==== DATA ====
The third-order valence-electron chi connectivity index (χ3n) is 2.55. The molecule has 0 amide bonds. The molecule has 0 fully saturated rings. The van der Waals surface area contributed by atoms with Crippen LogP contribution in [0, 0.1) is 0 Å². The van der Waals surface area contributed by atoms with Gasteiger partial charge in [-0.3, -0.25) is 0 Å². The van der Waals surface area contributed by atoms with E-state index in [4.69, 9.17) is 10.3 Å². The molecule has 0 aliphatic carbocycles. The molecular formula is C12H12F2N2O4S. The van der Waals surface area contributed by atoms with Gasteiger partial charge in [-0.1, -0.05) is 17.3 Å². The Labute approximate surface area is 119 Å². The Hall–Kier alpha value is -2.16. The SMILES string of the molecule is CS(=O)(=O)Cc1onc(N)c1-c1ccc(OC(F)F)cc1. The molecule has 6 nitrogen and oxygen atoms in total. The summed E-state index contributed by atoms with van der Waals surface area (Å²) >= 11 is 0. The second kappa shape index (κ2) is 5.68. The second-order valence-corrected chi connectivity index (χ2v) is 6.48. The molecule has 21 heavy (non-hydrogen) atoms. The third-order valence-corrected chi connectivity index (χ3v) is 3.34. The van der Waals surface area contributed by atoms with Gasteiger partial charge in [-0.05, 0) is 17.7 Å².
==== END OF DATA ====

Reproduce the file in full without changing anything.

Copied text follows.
The third-order valence-electron chi connectivity index (χ3n) is 2.55. The molecule has 0 amide bonds. The molecule has 0 fully saturated rings. The van der Waals surface area contributed by atoms with Crippen LogP contribution in [0, 0.1) is 0 Å². The van der Waals surface area contributed by atoms with Gasteiger partial charge in [-0.3, -0.25) is 0 Å². The van der Waals surface area contributed by atoms with E-state index in [4.69, 9.17) is 10.3 Å². The molecule has 0 aliphatic carbocycles. The molecular formula is C12H12F2N2O4S. The van der Waals surface area contributed by atoms with Gasteiger partial charge in [-0.1, -0.05) is 17.3 Å². The Labute approximate surface area is 119 Å². The Hall–Kier alpha value is -2.16. The SMILES string of the molecule is CS(=O)(=O)Cc1onc(N)c1-c1ccc(OC(F)F)cc1. The molecule has 6 nitrogen and oxygen atoms in total. The summed E-state index contributed by atoms with van der Waals surface area (Å²) >= 11 is 0. The second kappa shape index (κ2) is 5.68. The second-order valence-corrected chi connectivity index (χ2v) is 6.48. The molecule has 21 heavy (non-hydrogen) atoms. The third-order valence-corrected chi connectivity index (χ3v) is 3.34. The van der Waals surface area contributed by atoms with Gasteiger partial charge in [-0.05, 0) is 17.7 Å².